By Greg Mills, Associate Editor
I have read a number of gushing articles in the last few day on the latest Zune coming out of Redmond. Unlike successful hardware companies, Microsoft never divulges actual sales numbers, as it is much better press to just spin dismal sales with lavish praise than to confirm what everyone already suspected.
When you fill the pipeline with 24 Surface Pro computers, it isn’t hard to “sell out”. When you get eight out of those 24 tablets back within a week, are you still sold out?
Microsoft doesn’t get it about the difference between tablets and laptops. They also don’t get it that there has to be a good selection of software for a platform to prosper. The Surface Pro really is a laptop with a detachable keyboard and scant memory leftover for apps. The notion that a touch screen keyboard needs to be so good you can actually get by without a physical keyboard also seems to not register with Microsoft.
I hear the Surface Pro will run regular PC software on Windows 8. So why would you not just get a full feature laptop? Or better yet a MacBook Air and load PC malware on it instead of paying the same money for a odd hardware monstrosity? I saw on a commercial that Surfaces dance? Must be hidden magnets or servo motors of something to get them to spin around like that. I guess the R&D people in Redmond are thinking out-of-the-box now. Microsoft ought to catch up with Apple any day\.
Actually, the only shockingly good news for Redmond is that the Microsoft smartphone platform has caught up with the sinking rock called BlackBerry or RIM or what ever they call themselves these days. RIM hasn’t learned the hard lesson that will take them down by the end of the year: that launching a smartphone platform takes three elements that all have to be just right. The three are great hardware, great platform software and a complete lineup of apps. Lacking any of these three, you don’t even get out of the gate.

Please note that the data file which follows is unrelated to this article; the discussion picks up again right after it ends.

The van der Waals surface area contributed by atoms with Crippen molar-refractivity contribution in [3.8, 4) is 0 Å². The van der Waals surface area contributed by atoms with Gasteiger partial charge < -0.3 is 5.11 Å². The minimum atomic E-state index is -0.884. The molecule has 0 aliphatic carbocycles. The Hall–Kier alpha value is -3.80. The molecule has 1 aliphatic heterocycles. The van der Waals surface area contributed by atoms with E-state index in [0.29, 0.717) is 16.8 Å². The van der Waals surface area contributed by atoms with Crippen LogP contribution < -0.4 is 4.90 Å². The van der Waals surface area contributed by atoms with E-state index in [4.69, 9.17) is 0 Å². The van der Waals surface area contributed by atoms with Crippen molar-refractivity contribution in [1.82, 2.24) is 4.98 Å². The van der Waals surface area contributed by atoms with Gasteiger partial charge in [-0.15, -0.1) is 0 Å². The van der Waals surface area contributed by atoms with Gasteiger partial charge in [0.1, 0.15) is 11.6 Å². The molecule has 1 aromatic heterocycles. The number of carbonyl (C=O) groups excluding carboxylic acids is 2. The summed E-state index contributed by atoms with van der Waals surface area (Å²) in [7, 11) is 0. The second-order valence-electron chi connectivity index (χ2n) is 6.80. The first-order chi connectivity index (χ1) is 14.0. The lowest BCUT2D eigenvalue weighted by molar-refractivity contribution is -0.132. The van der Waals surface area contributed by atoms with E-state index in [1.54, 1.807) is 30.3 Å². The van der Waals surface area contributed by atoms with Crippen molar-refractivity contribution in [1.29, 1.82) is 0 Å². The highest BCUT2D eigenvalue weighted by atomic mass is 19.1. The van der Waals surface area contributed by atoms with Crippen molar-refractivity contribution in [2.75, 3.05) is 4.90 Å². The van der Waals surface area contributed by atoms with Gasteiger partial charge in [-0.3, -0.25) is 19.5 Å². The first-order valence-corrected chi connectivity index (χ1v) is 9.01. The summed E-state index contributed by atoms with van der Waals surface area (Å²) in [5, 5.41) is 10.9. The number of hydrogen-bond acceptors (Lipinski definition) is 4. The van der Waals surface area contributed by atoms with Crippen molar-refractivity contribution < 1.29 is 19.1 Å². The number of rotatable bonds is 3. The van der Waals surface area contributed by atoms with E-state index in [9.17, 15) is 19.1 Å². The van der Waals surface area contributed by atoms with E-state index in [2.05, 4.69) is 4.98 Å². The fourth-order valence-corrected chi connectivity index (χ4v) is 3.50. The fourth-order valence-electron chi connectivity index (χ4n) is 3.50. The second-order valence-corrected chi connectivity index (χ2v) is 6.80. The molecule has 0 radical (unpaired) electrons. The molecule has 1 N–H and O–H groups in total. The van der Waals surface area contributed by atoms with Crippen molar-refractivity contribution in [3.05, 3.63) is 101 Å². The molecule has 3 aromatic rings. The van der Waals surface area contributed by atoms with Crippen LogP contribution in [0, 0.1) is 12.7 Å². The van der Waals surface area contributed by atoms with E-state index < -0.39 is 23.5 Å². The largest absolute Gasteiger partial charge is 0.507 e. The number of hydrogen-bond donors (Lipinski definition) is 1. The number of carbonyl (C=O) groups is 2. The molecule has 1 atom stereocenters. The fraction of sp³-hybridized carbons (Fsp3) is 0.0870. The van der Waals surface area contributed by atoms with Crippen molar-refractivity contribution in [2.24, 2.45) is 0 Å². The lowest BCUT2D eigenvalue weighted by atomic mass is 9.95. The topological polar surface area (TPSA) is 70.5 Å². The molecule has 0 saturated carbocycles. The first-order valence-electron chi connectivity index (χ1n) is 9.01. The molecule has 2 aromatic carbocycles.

The problem for both Microsoft and RIM is that they are way late to the party. Apple and Google will fight it out over software platforms, and it looks like Apple and Samsung will fight it out over smartphone hardware. Everyone else in both the smartphone software and smartphone hardware are just out of luck.
The most telling numbers are not the sales numbers but the profit numbers. If Apple isn’t a monopoly in the percentage of devices sold, there is a new category of monopoly that isn’t illegal — that is the profit percentage. I hear Apple pockets over two-thirds of the industry profits. At the end of the day, that is what matters. Selling low margin, low end devices isn’t an Apple thing to do.
That is Greg’s Bite